A Century of America's Top 10 Companies, in One Chart
Economists like to explain the constant churn of the economy as “creative destruction.” It implies a silver lining when a single company breaks up—something better might take its place. An interesting way to think about this concept is by looking at historical examples of companies that have come and gone. That’s exactly what our new chart does.
Our viz lays out the top ten largest companies according to Forbes in a historical sequence for 1917, 1967 and 2017. The size of the circle corresponds to the company’s valuation adjusted for inflation to 2017 dollars. We then color-coded each circle by industry, and we added the company’s logo for a quick read on the ranking.
Lots can be said about the implications of our viz. First off, the graph represents valuations adjusted for inflation in 2017 dollars. Why is this important? It means that the United States is far wealthier now than it was 50 or 100 years ago. Our largest companies are significantly larger and worth more than the largest companies in 1967 and 1917. Just look at the size of Apple compared to IBM—it’s not even close. In 1967, IBM was valued at $259B. That doesn’t break the top ten today.
The top ten largest companies in each year are all different. The rankings change, and as time goes on, companies lose their place on top of the list. The one exception is AT&T, which held the second spot in 1917 and 1967. That is, until the U.S. government famously broke up AT&T (which is why it’s probably not in the top 10 today). AT&T is the exception that proves the rule.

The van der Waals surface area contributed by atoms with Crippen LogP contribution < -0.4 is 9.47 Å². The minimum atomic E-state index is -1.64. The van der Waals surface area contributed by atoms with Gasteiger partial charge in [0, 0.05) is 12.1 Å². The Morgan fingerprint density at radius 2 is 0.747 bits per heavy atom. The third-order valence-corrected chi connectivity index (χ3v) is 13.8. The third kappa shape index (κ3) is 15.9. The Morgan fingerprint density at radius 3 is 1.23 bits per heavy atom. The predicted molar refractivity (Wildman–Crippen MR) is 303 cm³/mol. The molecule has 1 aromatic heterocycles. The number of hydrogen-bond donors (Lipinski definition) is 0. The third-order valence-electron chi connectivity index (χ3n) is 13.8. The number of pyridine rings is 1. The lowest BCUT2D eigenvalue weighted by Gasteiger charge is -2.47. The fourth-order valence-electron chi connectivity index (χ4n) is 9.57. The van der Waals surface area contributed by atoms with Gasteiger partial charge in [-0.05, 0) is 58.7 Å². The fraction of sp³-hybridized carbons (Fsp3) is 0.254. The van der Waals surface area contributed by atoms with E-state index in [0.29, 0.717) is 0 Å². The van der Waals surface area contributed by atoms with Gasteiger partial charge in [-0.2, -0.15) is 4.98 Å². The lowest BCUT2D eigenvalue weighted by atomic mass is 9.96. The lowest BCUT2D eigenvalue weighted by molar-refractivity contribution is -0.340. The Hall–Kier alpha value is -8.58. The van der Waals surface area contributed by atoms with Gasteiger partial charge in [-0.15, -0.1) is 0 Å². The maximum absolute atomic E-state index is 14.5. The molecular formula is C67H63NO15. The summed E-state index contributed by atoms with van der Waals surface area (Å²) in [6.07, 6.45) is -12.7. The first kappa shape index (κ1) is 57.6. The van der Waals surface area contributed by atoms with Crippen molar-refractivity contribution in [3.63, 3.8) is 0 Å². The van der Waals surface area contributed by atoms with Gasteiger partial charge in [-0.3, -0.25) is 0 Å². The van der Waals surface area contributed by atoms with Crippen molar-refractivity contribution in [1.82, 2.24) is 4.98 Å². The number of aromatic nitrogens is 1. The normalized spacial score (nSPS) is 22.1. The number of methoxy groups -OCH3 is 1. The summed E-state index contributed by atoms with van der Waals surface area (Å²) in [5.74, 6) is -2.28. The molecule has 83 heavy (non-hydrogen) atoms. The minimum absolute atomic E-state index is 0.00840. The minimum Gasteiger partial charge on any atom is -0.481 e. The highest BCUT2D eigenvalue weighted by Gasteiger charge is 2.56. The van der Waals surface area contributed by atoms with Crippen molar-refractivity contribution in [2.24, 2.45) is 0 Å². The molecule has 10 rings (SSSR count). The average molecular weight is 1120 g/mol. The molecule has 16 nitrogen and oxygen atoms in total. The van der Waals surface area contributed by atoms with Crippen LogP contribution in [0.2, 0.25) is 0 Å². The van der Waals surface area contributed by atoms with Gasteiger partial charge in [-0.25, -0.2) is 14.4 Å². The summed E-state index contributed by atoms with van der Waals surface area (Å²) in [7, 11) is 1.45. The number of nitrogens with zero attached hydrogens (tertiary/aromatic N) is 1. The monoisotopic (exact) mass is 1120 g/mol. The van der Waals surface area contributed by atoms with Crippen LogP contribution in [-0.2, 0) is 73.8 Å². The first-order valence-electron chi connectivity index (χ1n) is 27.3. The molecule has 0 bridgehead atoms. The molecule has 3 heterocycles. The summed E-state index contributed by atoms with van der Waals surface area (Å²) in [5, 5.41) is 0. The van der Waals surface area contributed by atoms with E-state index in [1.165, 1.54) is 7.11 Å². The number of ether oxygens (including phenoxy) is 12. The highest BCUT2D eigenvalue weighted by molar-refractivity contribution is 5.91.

Technically speaking, most of these companies still exist today, but only because they went through substantial business model changes or were acquired by a competitor. Steel companies aren’t nearly as important as they once were. Within the energy sector, Texaco and Standard Oil both merged with competitors. Polaroid and Kodak essentially became obsolete. It remains to be seen how much longer some companies like Sears and GE can stay afloat.
And finally, consider the diversity of companies 50 and 100 years ago. The top ten largest firms used to represent a variety of different industries, from oil and gas conglomerates to retailers and auto manufacturers. Nowadays, technology behemoths dominate the top five, followed by Warren Buffet’s massive holding company in Berkshire Hathaway. The massive steel monopolies from a century ago pale in comparison to the size of tech companies today. This suggests that the Internet has concentrated financial power in the boardrooms of only a handful of companies like never before. This is one of the many reasons why tech companies have to worry about regulators busting up their monopolies.
So the economy has undergone significant changes over the last century, and the creative destruction will churn on. You can be sure that the top ten companies in 2067 will look substantially different than today, and just imagine what the list will look like in 2117.